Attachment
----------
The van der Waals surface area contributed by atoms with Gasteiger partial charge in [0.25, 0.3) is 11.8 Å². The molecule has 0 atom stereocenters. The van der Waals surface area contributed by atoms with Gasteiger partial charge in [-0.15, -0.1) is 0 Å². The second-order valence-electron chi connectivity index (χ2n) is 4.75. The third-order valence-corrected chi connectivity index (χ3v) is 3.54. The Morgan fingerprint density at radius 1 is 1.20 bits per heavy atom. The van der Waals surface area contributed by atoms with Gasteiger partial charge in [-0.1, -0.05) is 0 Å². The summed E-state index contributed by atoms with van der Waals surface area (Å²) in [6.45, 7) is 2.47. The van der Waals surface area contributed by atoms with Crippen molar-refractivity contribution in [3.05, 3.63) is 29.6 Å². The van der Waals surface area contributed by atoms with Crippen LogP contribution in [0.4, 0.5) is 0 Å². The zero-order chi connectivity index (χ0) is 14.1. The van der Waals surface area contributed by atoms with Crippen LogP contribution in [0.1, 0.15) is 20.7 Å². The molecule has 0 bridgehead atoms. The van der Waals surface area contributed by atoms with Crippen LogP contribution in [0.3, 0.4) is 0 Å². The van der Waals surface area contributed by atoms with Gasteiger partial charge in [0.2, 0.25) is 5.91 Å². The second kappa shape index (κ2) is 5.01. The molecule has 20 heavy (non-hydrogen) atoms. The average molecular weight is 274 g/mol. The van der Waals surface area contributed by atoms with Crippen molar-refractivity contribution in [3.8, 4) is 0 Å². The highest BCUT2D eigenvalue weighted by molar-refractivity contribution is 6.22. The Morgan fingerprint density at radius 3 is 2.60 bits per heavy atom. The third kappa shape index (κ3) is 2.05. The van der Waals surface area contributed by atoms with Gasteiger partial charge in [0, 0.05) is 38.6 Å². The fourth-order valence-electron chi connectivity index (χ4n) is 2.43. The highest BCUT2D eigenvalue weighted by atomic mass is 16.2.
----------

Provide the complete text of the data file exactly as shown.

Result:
The van der Waals surface area contributed by atoms with Gasteiger partial charge in [0.25, 0.3) is 11.8 Å². The molecule has 0 atom stereocenters. The van der Waals surface area contributed by atoms with Gasteiger partial charge in [-0.15, -0.1) is 0 Å². The second-order valence-electron chi connectivity index (χ2n) is 4.75. The third-order valence-corrected chi connectivity index (χ3v) is 3.54. The Morgan fingerprint density at radius 1 is 1.20 bits per heavy atom. The van der Waals surface area contributed by atoms with Gasteiger partial charge in [-0.1, -0.05) is 0 Å². The summed E-state index contributed by atoms with van der Waals surface area (Å²) in [6.45, 7) is 2.47. The van der Waals surface area contributed by atoms with Crippen molar-refractivity contribution in [3.05, 3.63) is 29.6 Å². The van der Waals surface area contributed by atoms with Crippen LogP contribution in [0.4, 0.5) is 0 Å². The zero-order chi connectivity index (χ0) is 14.1. The van der Waals surface area contributed by atoms with Crippen LogP contribution in [0.1, 0.15) is 20.7 Å². The molecule has 0 bridgehead atoms. The van der Waals surface area contributed by atoms with Crippen LogP contribution in [0.3, 0.4) is 0 Å². The van der Waals surface area contributed by atoms with Gasteiger partial charge in [0.2, 0.25) is 5.91 Å². The second kappa shape index (κ2) is 5.01. The molecule has 20 heavy (non-hydrogen) atoms. The average molecular weight is 274 g/mol. The van der Waals surface area contributed by atoms with Crippen molar-refractivity contribution in [3.8, 4) is 0 Å². The highest BCUT2D eigenvalue weighted by molar-refractivity contribution is 6.22. The Morgan fingerprint density at radius 3 is 2.60 bits per heavy atom. The third kappa shape index (κ3) is 2.05. The van der Waals surface area contributed by atoms with Gasteiger partial charge in [0, 0.05) is 38.6 Å². The fourth-order valence-electron chi connectivity index (χ4n) is 2.43. The highest BCUT2D eigenvalue weighted by atomic mass is 16.2.